Around the most southerly Point

Last two days were very exciting and lots of stuff happened. Firstly we left the warm welcome of Andy Midlife’s house to camp on a wet field in force 8, we couldn’t do anything else than to survive, and so we did.
Finally the day came and we could leave. That day we reliazed that starting to paddle late during the day is not our cup of tea. It doesn’t matter what time we leave, I get tired by 3pm and everything after that is a bother, so starting at noon doesn’t give us lot of pleasant time. Needing to use the lavatory (love this word) we stopped at surf beach and not really paying attention I could show to present group of kayakers how to swim around Britain. They were fine about it, fished me out, and we reliazed that their leader was Martin, a former member of Tower Hamlets Canoe Club, who moved to Falmouth a while ago. It is a small world.

We did not stop at St Andrew’s lighthouse to regroup with other circumnavigators and continued at our pace. The conditions in the bay were a bit choppy and I found them hard and tiring and everything was wrong. Fortunately this changed later and we had great evening paddle to Cadwith.

There we camped on the only available spot, by the look out bench. Now this village has very sophisticated pub where they sell take away pints in take away containers, so dinner had extra ingredient. Bliss.

Next day we agreed that morning paddles are our cup of tea and got up early to leave at 7 am, failing to achieve that, due to our slowness and fishermen launching their boats, we left at 8. Lizzard Point, the most southerly point, was quiet, little bit choppy, some swell but all together a piece of cake.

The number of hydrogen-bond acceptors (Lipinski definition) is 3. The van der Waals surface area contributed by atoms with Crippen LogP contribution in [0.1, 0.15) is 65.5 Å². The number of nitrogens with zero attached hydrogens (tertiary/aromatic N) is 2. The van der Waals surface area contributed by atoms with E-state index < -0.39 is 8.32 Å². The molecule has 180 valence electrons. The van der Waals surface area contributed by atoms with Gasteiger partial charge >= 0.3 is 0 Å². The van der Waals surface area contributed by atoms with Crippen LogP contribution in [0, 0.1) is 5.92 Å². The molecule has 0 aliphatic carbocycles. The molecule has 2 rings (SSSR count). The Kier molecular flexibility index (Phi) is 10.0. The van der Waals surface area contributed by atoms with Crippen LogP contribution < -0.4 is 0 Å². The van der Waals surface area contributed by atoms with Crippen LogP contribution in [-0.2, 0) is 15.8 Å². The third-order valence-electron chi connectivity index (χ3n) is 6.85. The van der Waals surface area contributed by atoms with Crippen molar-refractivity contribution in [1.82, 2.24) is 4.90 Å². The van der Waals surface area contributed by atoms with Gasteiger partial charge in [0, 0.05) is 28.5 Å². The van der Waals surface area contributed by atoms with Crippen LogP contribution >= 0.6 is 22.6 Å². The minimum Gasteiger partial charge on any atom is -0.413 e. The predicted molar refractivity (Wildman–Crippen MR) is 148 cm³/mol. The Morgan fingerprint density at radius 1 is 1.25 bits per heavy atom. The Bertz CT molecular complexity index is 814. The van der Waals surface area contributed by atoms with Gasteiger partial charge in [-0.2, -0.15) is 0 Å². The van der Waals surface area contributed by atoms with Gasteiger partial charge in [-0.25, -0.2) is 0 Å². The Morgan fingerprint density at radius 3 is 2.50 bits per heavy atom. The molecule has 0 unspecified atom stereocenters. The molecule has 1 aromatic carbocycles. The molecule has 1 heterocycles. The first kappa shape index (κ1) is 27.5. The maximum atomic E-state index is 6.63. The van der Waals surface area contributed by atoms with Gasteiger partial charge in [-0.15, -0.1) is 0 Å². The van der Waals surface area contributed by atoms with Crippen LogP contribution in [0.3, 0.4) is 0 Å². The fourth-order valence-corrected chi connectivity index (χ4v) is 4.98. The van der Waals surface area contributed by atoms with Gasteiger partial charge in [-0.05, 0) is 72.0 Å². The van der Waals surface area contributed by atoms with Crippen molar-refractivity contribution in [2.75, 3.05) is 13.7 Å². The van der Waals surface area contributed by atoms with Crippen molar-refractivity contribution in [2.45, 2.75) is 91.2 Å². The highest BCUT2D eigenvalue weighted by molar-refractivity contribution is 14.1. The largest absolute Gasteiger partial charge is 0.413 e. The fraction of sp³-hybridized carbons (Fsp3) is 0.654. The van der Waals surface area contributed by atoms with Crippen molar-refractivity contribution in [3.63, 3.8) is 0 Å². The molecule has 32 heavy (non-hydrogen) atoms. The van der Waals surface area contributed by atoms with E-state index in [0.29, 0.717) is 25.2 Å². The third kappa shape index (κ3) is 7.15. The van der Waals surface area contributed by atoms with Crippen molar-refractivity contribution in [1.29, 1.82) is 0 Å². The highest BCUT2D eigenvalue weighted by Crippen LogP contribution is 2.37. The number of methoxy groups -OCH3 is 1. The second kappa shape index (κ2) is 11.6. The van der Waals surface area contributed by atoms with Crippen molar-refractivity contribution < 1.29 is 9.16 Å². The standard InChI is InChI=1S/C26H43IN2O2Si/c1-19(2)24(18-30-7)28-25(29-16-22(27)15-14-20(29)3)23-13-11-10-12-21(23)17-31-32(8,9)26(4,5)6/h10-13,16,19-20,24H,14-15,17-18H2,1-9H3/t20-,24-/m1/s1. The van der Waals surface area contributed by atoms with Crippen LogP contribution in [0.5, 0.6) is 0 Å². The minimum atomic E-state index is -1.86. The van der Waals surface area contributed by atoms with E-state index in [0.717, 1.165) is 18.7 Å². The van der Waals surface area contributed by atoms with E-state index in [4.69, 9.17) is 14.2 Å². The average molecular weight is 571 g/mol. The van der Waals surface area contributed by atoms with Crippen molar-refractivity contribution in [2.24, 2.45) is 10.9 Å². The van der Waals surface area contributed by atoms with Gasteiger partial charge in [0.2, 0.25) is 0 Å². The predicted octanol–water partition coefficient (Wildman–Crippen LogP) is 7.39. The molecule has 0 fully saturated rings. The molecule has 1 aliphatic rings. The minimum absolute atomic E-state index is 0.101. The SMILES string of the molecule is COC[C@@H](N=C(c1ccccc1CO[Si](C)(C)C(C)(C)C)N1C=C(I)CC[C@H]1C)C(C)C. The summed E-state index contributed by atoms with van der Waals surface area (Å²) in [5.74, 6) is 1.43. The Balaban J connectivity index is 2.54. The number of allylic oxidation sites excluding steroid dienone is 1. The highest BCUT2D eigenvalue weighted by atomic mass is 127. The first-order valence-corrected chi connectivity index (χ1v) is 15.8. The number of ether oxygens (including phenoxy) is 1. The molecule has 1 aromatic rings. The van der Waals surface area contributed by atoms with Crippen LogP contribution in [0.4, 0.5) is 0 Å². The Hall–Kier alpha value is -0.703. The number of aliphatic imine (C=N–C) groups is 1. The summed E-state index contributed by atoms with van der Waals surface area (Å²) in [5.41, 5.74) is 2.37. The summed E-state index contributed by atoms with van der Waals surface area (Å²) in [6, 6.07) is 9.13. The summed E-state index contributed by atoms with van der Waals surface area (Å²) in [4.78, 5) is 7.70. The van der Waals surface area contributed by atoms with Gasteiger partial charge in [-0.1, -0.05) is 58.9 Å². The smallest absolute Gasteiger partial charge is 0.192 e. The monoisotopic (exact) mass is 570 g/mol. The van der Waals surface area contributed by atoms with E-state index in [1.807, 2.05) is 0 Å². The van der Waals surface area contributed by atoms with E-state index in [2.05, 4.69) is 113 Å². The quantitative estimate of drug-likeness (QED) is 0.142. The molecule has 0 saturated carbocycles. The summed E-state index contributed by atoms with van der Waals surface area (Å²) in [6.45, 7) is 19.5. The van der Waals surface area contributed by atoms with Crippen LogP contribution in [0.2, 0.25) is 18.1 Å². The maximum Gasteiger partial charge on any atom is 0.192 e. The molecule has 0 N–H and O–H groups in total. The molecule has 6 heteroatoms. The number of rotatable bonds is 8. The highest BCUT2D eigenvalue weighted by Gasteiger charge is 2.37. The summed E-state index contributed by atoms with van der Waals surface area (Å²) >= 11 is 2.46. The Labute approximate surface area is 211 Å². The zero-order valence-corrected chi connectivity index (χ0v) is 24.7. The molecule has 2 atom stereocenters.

We arrived at Mullion and met many many people. Let me list. We met the MK circumnavigators who were waiting for their film crew. You are reading it right, a film crew. So after inviting ourselves into their house, nearly gate crashing their leaving party, we managed to get our five minutes of fame and their cameras pointing at us, too.
We also met a local historian called Bob Felce who told us mainly about the first sail from Boston to Lizard at the end of 19th. century.
We also had a chat with owner of local cafe, the pasties we ate were made by a Frenchman, he said.

Then we left straight for Lamorna. Crossing was almost uneventful. Only the navy helicopter kept flying quite low above our heads and we had a close encounter with a fisherman. He was obviously heading home, letting the boat lead the way, a bit like cowboys used to do with their horses when returning from a bar. Obviously he wasn’t looking, minding his own business, fish, but kept approaching fast from behind. You can’t compete with an engine, Michal started whistling and I was waiting for the crash. He saw us in last minute and jumped to steer the boat away, it was very close. I then needed about half hour to reach normal heart beat again.
Then we reached Lamorna, but decided to go as far as Portgwarra since we like it there better.










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